Fetal origins of adult vascular dysfunction in mice lacking endothelial nitric oxide synthase

Monica Longo, Venu Jain, Yuri P. Vedernikov, Radek Bukowski, Robert E. Garfield, Gary D. Hankins, Garland D. Anderson, George R. Saade
2005 American Journal of Physiology. Regulatory Integrative and Comparative Physiology  
Epidemiological studies have shown increased incidence of hypertension and coronary artery disease in growth-restricted fetuses during their adult life. A novel animal model was used to test the hypothesis regarding the role of an abnormal uterine environment in fetal programming of adult vascular dysfunction. Mice lacking a functional endothelial nitric oxide synthase (NOS3 Ϫ/ϪKO , where KO is knockout) and wild-type (WT) mice (NOS3 ϩ/ϩWT ) were crossbred to produce homozygous NOS3 Ϫ/ϪKO ,
more » ... us NOS3 Ϫ/ϪKO , maternally derived heterozygous (NOS3 ϩ/Ϫmat , mother with NOS3 deficiency), paternally derived heterozygous (NOS3 ϩ/Ϫpat , normal mother), and NOS3 ϩ/ϩWT litters. Number of fetuses per litter was smaller in NOS3 Ϫ/ϪKO and NOS3 ϩ/Ϫmat compared with NOS3 ϩ/Ϫpat and NOS3 ϩ/ϩWT mice. Adult female mice from these litters (7-8 wk old) were killed, and ring preparations of carotid and mesenteric arteries were mounted in a wire myograph to evaluate the passive and reactive vascular characteristics. Slope of the length-tension plot (a measure of vascular compliance) was increased, and optimal diameter (as calculated by Laplace equation) was decreased in NOS3 Ϫ/ϪKO and NOS3 ϩ/Ϫmat compared with NOS3 ϩ/Ϫpat and NOS3 ϩ/ϩWT mice. Acetylcholine caused vasorelaxation in NOS3 ϩ/Ϫpat and NOS3 ϩ/ϩWT and contraction in NOS3 Ϫ/ϪKO and NOS3 ϩ/Ϫmat mice. Responses to phenylephrine and Ca 2ϩ were increased in NOS3 Ϫ/ϪKO and NOS3 ϩ/Ϫmat compared with NOS3 ϩ/Ϫpat and NOS3 ϩ/ϩWT mice. Relaxation to isoproterenol was decreased in NOS3 Ϫ/ϪKO and NOS3 ϩ/Ϫmat vs. NOS3 ϩ/Ϫpat and NOS3 ϩ/ϩWT mice. Abnormalities in the passive and reactive in vitro vascular properties seen in NOS ϩ/Ϫmat that developed in a NOS3-deficient maternal/uterine environment compared with the genetically identical NOS3 ϩ/Ϫpat mice that developed in a normal environment are the first direct evidence in support of a role for uterine environment in determining vascular function in later life. fetal origin of adult disease; pregnant mice; uterine environment; vascular reactivity in vitro IN 1986, BARKER AND OSMOND (6) proposed that the intrauterine environment impacts a fetus well beyond the perinatal period. Stimuli or insults to the fetus during the critical period of development lead to fetal programming and produce adaptive changes in the fetal anatomy, physiology, and metabolism that Address for reprint requests and other correspondence: M. Longo,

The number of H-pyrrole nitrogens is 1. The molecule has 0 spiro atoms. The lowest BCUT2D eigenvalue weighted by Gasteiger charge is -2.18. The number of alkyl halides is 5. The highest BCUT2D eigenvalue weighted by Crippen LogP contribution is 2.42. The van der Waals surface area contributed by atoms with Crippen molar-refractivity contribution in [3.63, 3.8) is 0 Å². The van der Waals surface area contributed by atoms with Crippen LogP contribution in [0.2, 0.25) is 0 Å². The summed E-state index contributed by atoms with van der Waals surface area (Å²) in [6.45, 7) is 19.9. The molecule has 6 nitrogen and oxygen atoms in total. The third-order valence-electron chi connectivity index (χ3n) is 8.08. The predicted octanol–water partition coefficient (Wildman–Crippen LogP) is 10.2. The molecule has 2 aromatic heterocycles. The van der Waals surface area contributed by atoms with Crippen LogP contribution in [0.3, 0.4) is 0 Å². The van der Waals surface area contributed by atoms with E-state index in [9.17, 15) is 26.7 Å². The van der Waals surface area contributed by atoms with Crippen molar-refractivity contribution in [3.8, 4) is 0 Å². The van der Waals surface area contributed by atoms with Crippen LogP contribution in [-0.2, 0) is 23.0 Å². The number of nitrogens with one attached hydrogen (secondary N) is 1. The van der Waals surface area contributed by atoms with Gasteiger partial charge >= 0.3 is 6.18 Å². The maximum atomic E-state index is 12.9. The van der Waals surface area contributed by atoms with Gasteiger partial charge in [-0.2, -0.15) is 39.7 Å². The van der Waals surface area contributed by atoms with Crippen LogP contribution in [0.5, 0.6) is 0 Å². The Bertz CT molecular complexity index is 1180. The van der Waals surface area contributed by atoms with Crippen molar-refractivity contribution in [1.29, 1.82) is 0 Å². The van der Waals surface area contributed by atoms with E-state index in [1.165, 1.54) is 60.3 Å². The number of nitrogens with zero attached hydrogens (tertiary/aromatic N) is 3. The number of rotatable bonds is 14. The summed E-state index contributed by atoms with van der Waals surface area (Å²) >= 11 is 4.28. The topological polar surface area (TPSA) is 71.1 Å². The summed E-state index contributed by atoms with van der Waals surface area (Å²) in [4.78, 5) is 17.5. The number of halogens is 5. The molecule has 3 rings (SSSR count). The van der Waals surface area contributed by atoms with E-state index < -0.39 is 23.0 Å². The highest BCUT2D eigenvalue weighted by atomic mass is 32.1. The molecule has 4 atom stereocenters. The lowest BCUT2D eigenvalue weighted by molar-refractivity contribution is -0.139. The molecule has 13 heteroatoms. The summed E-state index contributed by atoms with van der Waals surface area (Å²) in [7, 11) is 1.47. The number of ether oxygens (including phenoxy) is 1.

doi:10.1152/ajpregu.00367.2004 pmid:15626780 fatcat:yktlaxobxnh2jl22r2kwauvm7e